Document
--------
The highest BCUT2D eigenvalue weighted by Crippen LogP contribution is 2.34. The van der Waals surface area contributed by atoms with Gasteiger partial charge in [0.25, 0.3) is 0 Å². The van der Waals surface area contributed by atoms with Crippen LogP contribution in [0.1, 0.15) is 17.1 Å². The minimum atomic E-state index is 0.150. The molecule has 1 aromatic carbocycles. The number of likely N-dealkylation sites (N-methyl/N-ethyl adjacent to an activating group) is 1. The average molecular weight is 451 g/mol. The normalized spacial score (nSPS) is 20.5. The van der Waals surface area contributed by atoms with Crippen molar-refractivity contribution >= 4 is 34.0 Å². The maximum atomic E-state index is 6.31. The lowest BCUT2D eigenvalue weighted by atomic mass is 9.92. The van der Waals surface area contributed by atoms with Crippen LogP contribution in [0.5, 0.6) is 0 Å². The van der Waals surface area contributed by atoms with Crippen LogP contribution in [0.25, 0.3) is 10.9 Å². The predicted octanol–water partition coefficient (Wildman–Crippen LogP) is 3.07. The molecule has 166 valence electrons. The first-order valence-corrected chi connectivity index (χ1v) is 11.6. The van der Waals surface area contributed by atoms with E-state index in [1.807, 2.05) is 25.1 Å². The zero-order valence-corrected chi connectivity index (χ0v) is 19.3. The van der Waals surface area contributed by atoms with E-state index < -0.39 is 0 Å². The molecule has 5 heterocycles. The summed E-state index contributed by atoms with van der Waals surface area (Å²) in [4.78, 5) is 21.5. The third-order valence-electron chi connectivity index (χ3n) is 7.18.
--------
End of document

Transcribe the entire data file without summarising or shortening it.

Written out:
The highest BCUT2D eigenvalue weighted by Crippen LogP contribution is 2.34. The van der Waals surface area contributed by atoms with Gasteiger partial charge in [0.25, 0.3) is 0 Å². The van der Waals surface area contributed by atoms with Crippen LogP contribution in [0.1, 0.15) is 17.1 Å². The minimum atomic E-state index is 0.150. The molecule has 1 aromatic carbocycles. The number of likely N-dealkylation sites (N-methyl/N-ethyl adjacent to an activating group) is 1. The average molecular weight is 451 g/mol. The normalized spacial score (nSPS) is 20.5. The van der Waals surface area contributed by atoms with Crippen molar-refractivity contribution >= 4 is 34.0 Å². The maximum atomic E-state index is 6.31. The lowest BCUT2D eigenvalue weighted by atomic mass is 9.92. The van der Waals surface area contributed by atoms with Crippen LogP contribution in [0.5, 0.6) is 0 Å². The van der Waals surface area contributed by atoms with Crippen LogP contribution in [0.25, 0.3) is 10.9 Å². The predicted octanol–water partition coefficient (Wildman–Crippen LogP) is 3.07. The molecule has 166 valence electrons. The first-order valence-corrected chi connectivity index (χ1v) is 11.6. The van der Waals surface area contributed by atoms with E-state index in [1.807, 2.05) is 25.1 Å². The zero-order valence-corrected chi connectivity index (χ0v) is 19.3. The van der Waals surface area contributed by atoms with E-state index < -0.39 is 0 Å². The molecule has 5 heterocycles. The summed E-state index contributed by atoms with van der Waals surface area (Å²) in [4.78, 5) is 21.5. The third-order valence-electron chi connectivity index (χ3n) is 7.18.